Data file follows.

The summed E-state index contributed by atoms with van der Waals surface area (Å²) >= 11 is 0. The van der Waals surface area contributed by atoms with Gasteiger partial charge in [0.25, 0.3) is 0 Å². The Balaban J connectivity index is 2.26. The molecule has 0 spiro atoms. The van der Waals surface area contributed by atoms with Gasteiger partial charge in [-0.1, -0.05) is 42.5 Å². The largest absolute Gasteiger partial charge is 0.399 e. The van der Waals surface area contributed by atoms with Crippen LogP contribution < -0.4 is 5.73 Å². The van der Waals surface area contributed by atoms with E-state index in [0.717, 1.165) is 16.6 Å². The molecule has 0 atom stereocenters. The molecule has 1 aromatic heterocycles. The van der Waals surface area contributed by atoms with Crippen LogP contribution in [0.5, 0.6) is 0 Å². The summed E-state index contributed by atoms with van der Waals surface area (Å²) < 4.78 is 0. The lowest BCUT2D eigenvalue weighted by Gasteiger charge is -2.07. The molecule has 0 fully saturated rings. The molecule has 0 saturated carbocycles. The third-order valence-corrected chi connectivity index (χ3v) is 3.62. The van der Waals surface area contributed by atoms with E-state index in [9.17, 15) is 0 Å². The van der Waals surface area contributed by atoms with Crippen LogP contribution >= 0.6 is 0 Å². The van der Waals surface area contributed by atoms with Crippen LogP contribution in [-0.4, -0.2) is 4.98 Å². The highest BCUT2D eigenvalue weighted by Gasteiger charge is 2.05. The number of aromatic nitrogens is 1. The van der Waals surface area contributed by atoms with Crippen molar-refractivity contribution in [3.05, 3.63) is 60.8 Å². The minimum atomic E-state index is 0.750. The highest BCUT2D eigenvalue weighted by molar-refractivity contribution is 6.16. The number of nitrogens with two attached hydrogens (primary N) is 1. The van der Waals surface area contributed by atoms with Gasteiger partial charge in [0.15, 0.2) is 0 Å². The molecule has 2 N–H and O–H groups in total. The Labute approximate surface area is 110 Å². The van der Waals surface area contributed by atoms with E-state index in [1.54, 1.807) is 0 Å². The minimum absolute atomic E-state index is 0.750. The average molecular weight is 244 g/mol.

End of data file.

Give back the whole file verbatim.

The summed E-state index contributed by atoms with van der Waals surface area (Å²) >= 11 is 0. The van der Waals surface area contributed by atoms with Gasteiger partial charge in [0.25, 0.3) is 0 Å². The Balaban J connectivity index is 2.26. The molecule has 0 spiro atoms. The van der Waals surface area contributed by atoms with Gasteiger partial charge in [-0.1, -0.05) is 42.5 Å². The largest absolute Gasteiger partial charge is 0.399 e. The van der Waals surface area contributed by atoms with Crippen LogP contribution < -0.4 is 5.73 Å². The van der Waals surface area contributed by atoms with E-state index in [0.717, 1.165) is 16.6 Å². The molecule has 0 atom stereocenters. The molecule has 1 aromatic heterocycles. The van der Waals surface area contributed by atoms with Crippen LogP contribution in [0.5, 0.6) is 0 Å². The summed E-state index contributed by atoms with van der Waals surface area (Å²) < 4.78 is 0. The lowest BCUT2D eigenvalue weighted by Gasteiger charge is -2.07. The molecule has 0 fully saturated rings. The molecule has 0 saturated carbocycles. The third-order valence-corrected chi connectivity index (χ3v) is 3.62. The van der Waals surface area contributed by atoms with E-state index in [9.17, 15) is 0 Å². The van der Waals surface area contributed by atoms with Crippen LogP contribution >= 0.6 is 0 Å². The van der Waals surface area contributed by atoms with Crippen LogP contribution in [-0.4, -0.2) is 4.98 Å². The highest BCUT2D eigenvalue weighted by Gasteiger charge is 2.05. The number of aromatic nitrogens is 1. The van der Waals surface area contributed by atoms with Crippen molar-refractivity contribution in [3.05, 3.63) is 60.8 Å². The minimum atomic E-state index is 0.750. The highest BCUT2D eigenvalue weighted by molar-refractivity contribution is 6.16. The number of nitrogens with two attached hydrogens (primary N) is 1. The van der Waals surface area contributed by atoms with Gasteiger partial charge in [0.15, 0.2) is 0 Å². The molecule has 2 N–H and O–H groups in total. The Labute approximate surface area is 110 Å². The van der Waals surface area contributed by atoms with E-state index in [1.54, 1.807) is 0 Å². The minimum absolute atomic E-state index is 0.750. The average molecular weight is 244 g/mol.